There are numerous hot springs on the island, the microscopic animal Limnognathia, the only known member of its phylum, was discovered in these springs. Several studies on the show high marine interstitial diversity in Disko Island. For instance, the gastrotrich species Diuronotus aspetos is found in Iterdla and it is associated with a rich diversity of other gastrotrichs like Chatonotus atrox, Halichaetonotus sp
The Netherlands, informally known as Holland is the main constituent country of the Kingdom of the Netherlands. It is a densely populated country located in Western Europe with three territories in the Caribbean. The European part of the Netherlands borders Germany to the east, Belgium to the south, and the North Sea to the northwest, sharing borders with Belgium, the United Kingdom. The three largest cities in the Netherlands are Amsterdam and The Hague, Amsterdam is the countrys capital, while The Hague holds the Dutch seat of parliament and government. The port of Rotterdam is the worlds largest port outside East-Asia, the name Holland is used informally to refer to the whole of the country of the Netherlands. Netherlands literally means lower countries, influenced by its low land and flat geography, most of the areas below sea level are artificial. Since the late 16th century, large areas have been reclaimed from the sea and lakes, with a population density of 412 people per km2 –507 if water is excluded – the Netherlands is classified as a very densely populated country.
Only Bangladesh, South Korea, and Taiwan have both a population and higher population density. Nevertheless, the Netherlands is the worlds second-largest exporter of food and agricultural products and this is partly due to the fertility of the soil and the mild climate. In 2001, it became the worlds first country to legalise same-sex marriage, the Netherlands is a founding member of the EU, Eurozone, G-10, NATO, OECD and WTO, as well as being a part of the Schengen Area and the trilateral Benelux Union. The first four are situated in The Hague, as is the EUs criminal intelligence agency Europol and this has led to the city being dubbed the worlds legal capital. The country ranks second highest in the worlds 2016 Press Freedom Index, the Netherlands has a market-based mixed economy, ranking 17th of 177 countries according to the Index of Economic Freedom. It had the thirteenth-highest per capita income in the world in 2013 according to the International Monetary Fund, in 2013, the United Nations World Happiness Report ranked the Netherlands as the seventh-happiest country in the world, reflecting its high quality of life.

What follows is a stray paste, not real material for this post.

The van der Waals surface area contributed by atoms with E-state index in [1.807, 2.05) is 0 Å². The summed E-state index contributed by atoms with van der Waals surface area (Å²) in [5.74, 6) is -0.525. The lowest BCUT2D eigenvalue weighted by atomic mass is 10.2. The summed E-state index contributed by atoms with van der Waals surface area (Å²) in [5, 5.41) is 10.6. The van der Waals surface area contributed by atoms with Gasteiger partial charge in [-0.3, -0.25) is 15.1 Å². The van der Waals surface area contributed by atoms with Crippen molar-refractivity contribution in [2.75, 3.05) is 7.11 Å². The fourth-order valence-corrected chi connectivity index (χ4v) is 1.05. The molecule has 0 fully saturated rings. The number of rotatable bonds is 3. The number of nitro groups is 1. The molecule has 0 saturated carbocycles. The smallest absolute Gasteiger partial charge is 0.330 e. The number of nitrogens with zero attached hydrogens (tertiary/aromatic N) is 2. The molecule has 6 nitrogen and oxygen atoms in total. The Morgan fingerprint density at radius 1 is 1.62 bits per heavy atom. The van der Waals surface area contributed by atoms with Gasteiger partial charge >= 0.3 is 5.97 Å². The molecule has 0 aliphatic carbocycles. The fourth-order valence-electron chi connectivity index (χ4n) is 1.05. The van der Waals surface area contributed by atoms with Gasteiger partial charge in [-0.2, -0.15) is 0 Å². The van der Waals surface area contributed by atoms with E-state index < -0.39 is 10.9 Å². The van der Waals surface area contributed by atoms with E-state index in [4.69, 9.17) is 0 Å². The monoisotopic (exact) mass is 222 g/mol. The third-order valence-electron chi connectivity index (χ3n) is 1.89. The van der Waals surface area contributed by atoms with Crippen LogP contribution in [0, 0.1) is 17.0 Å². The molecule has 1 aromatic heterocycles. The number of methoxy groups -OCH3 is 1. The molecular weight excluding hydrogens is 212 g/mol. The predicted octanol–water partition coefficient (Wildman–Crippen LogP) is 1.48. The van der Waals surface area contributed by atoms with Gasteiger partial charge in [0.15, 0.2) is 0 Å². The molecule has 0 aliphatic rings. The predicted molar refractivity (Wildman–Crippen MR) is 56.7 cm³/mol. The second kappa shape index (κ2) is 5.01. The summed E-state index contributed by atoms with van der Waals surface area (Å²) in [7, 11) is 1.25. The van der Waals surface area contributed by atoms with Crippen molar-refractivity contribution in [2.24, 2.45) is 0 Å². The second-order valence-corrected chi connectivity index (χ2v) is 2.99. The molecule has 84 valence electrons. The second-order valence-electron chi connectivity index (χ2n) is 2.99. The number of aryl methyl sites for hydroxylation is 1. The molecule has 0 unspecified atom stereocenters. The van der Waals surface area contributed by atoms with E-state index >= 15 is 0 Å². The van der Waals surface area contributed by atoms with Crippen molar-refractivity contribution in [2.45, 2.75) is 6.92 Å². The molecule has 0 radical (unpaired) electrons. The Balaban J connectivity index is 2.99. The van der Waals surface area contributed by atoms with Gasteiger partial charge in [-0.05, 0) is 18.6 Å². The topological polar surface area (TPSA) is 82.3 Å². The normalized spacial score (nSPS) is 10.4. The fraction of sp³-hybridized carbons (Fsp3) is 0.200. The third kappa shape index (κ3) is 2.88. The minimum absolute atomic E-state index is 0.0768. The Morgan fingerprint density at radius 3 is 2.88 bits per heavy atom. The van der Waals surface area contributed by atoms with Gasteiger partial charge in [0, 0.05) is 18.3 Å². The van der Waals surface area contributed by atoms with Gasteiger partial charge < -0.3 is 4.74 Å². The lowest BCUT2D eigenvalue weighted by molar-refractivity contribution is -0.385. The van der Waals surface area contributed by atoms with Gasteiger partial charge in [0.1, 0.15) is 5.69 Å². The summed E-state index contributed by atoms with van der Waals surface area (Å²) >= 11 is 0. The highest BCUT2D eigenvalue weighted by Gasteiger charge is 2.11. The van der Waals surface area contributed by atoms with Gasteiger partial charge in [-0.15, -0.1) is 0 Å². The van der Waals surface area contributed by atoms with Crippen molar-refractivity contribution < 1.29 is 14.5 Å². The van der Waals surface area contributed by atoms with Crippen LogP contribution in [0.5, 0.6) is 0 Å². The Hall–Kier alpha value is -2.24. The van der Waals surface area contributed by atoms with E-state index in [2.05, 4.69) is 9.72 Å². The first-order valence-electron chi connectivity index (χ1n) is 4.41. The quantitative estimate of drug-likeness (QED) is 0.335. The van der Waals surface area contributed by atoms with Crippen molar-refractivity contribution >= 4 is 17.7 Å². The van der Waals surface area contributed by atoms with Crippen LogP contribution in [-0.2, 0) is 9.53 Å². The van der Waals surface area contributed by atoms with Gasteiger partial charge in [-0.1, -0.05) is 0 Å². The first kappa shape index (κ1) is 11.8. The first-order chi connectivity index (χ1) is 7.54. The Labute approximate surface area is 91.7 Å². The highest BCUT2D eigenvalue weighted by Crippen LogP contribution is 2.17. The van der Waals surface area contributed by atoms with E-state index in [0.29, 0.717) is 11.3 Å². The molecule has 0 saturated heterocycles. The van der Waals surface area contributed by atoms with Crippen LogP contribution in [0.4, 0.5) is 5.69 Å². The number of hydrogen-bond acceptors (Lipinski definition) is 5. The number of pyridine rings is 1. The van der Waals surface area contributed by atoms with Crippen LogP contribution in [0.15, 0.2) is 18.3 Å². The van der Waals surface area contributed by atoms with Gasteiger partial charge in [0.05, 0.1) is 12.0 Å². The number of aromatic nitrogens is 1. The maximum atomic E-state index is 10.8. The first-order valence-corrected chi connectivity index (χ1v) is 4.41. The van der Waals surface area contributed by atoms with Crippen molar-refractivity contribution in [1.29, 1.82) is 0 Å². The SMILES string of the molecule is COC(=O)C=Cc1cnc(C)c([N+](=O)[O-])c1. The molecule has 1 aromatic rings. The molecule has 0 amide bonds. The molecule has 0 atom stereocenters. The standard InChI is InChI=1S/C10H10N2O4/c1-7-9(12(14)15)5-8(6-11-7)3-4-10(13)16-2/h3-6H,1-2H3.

The Netherlands ranks joint second highest in the Inequality-adjusted Human Development Index, the region called Low Countries and the country of the Netherlands have the same toponymy. Place names with Neder, Nieder and Nedre and Bas or Inferior are in use in all over Europe. They are sometimes used in a relation to a higher ground that consecutively is indicated as Upper, Oben. In the case of the Low Countries / the Netherlands the geographical location of the region has been more or less downstream. The geographical location of the region, changed over time tremendously